No home comfort for Cork as Pat’s too good

Greg Bolger, St. Pat's, celebrates his goal against Cork City. Picture: Jim Coughlan.

Cork City 0 St Patrick's Athletic 2
It would be something of an understatement to say St Patrick’s Athletic enjoy coming to Turner’s Cross these days.

Historically, the Cross was a place to strike fear into visiting sides. Cork will be strong at home: it’s one of the longest-running League of Ireland stereotypes. Yet Pat’s, quite clearly, don’t take any heed of such statements.

While goals have never been a central feature of their meetings on Leeside, the Saints have now taken 20 points from the last 27 available. Before last night, five of their previous eight visits were 1-0 wins, with a pair of scoreless draws and a 1-0 defeat thrown into the mix. In that context, last night’s win was all the more comprehensive.

While there was no heartbreaking late concession this time, another familiar pattern of taking one step forward before taking two large ones back remained for Cork City, who exited the field at full-time to what is now becoming an all too regular chorus of jeers from their frustrated fans.

In attack they were far too one dimensional, a frustrated Daryl Kavanagh left largely ineffective, casting a lonely silhouette in attack. It didn’t help that he was being marshalled closely by a Pat’s defence that has conceded just seven times in 11 games, but the lack of support which was afforded to him needs to be addressed.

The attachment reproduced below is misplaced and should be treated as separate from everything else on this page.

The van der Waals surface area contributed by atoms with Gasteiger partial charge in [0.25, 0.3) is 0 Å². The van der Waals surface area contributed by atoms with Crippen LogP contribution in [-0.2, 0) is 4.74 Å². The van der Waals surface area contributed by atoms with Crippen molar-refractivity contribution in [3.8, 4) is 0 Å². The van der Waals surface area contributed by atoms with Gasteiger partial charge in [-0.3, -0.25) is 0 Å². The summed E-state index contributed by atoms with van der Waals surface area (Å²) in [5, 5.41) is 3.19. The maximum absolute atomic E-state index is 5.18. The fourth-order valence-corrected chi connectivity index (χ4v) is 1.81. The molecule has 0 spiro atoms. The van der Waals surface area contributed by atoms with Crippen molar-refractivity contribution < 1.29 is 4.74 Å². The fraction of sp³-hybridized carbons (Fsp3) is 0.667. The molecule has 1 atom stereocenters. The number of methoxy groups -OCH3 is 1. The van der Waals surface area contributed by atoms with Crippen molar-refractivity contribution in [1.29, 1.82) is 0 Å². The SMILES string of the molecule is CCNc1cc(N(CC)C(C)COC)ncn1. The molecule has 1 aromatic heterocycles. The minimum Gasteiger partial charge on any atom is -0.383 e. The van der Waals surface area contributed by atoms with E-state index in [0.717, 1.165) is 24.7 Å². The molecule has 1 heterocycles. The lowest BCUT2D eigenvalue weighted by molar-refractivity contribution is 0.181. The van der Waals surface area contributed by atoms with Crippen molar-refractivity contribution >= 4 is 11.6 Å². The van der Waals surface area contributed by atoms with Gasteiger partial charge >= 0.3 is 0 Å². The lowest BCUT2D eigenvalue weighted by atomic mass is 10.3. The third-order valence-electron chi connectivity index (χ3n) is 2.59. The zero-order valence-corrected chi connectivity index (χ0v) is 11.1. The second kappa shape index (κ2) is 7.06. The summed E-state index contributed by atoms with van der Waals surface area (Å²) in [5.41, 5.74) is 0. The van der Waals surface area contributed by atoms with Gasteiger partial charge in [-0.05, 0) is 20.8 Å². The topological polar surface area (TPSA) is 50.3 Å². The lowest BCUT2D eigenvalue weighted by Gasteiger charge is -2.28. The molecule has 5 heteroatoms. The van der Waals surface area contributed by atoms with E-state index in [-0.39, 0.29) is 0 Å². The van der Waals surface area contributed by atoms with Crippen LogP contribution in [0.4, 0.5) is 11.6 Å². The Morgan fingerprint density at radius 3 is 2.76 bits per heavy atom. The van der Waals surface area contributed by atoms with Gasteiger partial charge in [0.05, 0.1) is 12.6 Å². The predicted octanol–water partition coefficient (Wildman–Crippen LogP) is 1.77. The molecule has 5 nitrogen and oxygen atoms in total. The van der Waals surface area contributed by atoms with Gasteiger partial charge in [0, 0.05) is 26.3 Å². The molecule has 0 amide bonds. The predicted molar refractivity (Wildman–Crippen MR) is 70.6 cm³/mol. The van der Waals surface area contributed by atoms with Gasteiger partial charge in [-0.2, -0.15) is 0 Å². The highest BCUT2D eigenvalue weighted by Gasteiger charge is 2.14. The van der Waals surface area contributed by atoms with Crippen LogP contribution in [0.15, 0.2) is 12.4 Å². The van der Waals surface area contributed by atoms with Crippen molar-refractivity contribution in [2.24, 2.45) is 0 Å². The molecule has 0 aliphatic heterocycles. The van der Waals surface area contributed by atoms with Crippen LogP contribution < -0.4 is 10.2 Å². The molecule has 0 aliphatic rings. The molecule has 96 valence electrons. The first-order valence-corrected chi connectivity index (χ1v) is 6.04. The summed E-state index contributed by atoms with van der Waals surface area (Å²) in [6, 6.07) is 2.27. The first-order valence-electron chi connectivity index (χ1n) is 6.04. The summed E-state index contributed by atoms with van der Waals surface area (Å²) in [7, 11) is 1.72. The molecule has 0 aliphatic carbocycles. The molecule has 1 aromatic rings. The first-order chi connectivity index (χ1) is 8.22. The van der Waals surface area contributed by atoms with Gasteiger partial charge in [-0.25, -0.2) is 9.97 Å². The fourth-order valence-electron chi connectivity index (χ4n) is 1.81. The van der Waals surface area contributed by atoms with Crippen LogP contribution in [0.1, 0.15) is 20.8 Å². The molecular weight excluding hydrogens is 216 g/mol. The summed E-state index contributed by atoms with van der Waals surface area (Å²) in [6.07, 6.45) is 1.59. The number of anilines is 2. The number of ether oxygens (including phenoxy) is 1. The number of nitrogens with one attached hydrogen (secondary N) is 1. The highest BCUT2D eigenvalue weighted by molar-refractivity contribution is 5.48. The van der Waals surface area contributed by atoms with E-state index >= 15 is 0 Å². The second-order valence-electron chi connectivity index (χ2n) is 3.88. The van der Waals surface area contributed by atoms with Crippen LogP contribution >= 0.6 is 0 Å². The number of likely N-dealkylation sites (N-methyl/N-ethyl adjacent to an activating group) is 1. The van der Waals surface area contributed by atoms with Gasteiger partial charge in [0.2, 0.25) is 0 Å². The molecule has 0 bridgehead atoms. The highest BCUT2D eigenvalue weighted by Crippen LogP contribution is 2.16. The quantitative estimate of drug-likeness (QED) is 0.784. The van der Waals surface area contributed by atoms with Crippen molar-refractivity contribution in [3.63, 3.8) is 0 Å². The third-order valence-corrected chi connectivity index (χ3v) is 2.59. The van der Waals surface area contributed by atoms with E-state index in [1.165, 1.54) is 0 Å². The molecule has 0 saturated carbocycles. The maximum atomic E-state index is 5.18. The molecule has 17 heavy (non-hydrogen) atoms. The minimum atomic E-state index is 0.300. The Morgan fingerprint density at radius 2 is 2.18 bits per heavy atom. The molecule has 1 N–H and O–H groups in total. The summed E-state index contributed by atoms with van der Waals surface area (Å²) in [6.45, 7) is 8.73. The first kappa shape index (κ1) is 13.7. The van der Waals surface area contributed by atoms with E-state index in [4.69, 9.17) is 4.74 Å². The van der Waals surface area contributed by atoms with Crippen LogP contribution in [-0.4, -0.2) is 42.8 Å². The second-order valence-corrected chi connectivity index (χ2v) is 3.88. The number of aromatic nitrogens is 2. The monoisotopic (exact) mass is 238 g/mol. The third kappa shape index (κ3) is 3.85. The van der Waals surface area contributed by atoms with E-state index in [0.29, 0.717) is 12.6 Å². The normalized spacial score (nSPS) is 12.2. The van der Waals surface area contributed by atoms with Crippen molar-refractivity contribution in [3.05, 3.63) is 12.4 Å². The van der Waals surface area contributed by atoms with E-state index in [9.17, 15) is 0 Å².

The opening goal came with 23 minutes on the clock when Chris Forrester swung a cross in from the left and Anto Flood, notching his second goal in five days, connected perfectly with the crown of his head to direct the ball behind him and into the far corner of the net. It was so simple, yet so effective.

City should have drawn level 10 minutes later when an uncharacteristic mistake from Forrester, failing to add enough weight to a back-pass under little pressure, enabled Daryl Kavanagh to intercept. Up against his former club however, the striker took the wrong option by attempting to lob Brendan Clarke, as the keeper got a hand to the effort.

If there was one moment to characterise their evening, that was it.

In truth, it was the best of a bad bunch of chances created by the home side as Pat’s set the tempo from midfield. Greg Bolger, back from suspension, was outstanding in front of the back four, while Killian Brennan and John Russell won their battle with Shane Duggan and Gearóid Morrissey.

Indeed it was Russell who doubled the Saints’ advantage just three minutes into the second half. The ball was worked in from the left and he played a neat one-two with Flood, leaving the defence in his wake before curling a stunning effort into the bottom right corner.

At that stage City had no other option but to throw everything forward and with a little over 20 minutes to go, Kavanagh was denied by a super point-blank stop from Clarke. It was to be the striker’s last involvement, as plan B came in the form of Denis Behan.

His efforts of fashioning an unlikely comeback were in vain however, as the Abbeyfeale man’s only opportunity was struck well wide.

Pat’s could have added further insult to injury with just five minutes to go as Christy Fagan was upended by Gearóid Morrissey and Rob Rogers pointed to the spot. The striker took it himself but Mark McNulty got down well to make the save.

CORK CITY: McNulty; Dunleavy, Dennehy, D Murray, Murphy; Turner (D Morrissey 56), Duggan, Healy, G Morrissey; D Horgan (Rundle 70); D Kavanagh (Behan 70).

ST PATRICK’S ATHLETIC: Clarke; O’Brien, Browne, Kenna, Bermingham; Byrne, Brennan (McFaul 90), Bolger, Russell, Forrester; Flood (Fagan 73).

Referee: Rob Rogers (Dublin).


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